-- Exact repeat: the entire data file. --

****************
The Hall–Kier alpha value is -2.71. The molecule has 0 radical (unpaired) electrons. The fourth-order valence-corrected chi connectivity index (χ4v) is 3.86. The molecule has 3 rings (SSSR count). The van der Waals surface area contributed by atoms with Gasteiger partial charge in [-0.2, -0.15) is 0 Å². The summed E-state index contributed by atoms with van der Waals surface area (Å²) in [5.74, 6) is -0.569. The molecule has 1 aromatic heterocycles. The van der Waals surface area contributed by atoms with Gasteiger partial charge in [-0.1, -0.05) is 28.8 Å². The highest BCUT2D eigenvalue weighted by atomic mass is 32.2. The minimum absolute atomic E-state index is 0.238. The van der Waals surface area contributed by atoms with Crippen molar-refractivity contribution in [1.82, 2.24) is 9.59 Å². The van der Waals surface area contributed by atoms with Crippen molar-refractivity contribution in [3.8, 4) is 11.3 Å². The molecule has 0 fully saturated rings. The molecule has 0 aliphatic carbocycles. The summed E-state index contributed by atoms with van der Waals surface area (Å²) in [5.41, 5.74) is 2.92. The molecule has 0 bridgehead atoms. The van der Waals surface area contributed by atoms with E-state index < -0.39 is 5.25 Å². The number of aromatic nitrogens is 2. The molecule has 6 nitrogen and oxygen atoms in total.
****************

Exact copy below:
The Hall–Kier alpha value is -2.71. The molecule has 0 radical (unpaired) electrons. The fourth-order valence-corrected chi connectivity index (χ4v) is 3.86. The molecule has 3 rings (SSSR count). The van der Waals surface area contributed by atoms with Gasteiger partial charge in [-0.2, -0.15) is 0 Å². The summed E-state index contributed by atoms with van der Waals surface area (Å²) in [5.74, 6) is -0.569. The molecule has 1 aromatic heterocycles. The van der Waals surface area contributed by atoms with Gasteiger partial charge in [-0.1, -0.05) is 28.8 Å². The highest BCUT2D eigenvalue weighted by atomic mass is 32.2. The minimum absolute atomic E-state index is 0.238. The van der Waals surface area contributed by atoms with Crippen molar-refractivity contribution in [1.82, 2.24) is 9.59 Å². The van der Waals surface area contributed by atoms with Crippen molar-refractivity contribution in [3.8, 4) is 11.3 Å². The molecule has 0 fully saturated rings. The molecule has 0 aliphatic carbocycles. The summed E-state index contributed by atoms with van der Waals surface area (Å²) in [5.41, 5.74) is 2.92. The molecule has 0 bridgehead atoms. The van der Waals surface area contributed by atoms with E-state index < -0.39 is 5.25 Å². The number of aromatic nitrogens is 2. The molecule has 6 nitrogen and oxygen atoms in total.